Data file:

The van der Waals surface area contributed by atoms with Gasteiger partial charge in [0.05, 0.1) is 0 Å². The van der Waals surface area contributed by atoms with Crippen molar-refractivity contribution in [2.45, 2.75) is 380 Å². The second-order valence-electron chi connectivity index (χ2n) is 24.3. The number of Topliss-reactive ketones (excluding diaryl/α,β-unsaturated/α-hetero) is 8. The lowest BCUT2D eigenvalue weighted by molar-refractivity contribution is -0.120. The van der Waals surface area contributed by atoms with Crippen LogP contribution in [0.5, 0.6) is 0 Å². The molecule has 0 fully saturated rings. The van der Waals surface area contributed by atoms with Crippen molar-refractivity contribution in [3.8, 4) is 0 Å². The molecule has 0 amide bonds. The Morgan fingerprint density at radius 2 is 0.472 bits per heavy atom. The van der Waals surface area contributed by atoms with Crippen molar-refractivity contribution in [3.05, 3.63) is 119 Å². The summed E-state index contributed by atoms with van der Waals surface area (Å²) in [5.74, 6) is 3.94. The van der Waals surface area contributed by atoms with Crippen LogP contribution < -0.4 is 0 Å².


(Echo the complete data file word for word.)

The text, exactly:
The van der Waals surface area contributed by atoms with Gasteiger partial charge in [0.05, 0.1) is 0 Å². The van der Waals surface area contributed by atoms with Crippen molar-refractivity contribution in [2.45, 2.75) is 380 Å². The second-order valence-electron chi connectivity index (χ2n) is 24.3. The number of Topliss-reactive ketones (excluding diaryl/α,β-unsaturated/α-hetero) is 8. The lowest BCUT2D eigenvalue weighted by molar-refractivity contribution is -0.120. The van der Waals surface area contributed by atoms with Crippen LogP contribution in [0.5, 0.6) is 0 Å². The molecule has 0 fully saturated rings. The van der Waals surface area contributed by atoms with Crippen molar-refractivity contribution in [3.8, 4) is 0 Å². The molecule has 0 amide bonds. The Morgan fingerprint density at radius 2 is 0.472 bits per heavy atom. The van der Waals surface area contributed by atoms with Crippen molar-refractivity contribution in [3.05, 3.63) is 119 Å². The summed E-state index contributed by atoms with van der Waals surface area (Å²) in [5.74, 6) is 3.94. The van der Waals surface area contributed by atoms with Crippen LogP contribution < -0.4 is 0 Å².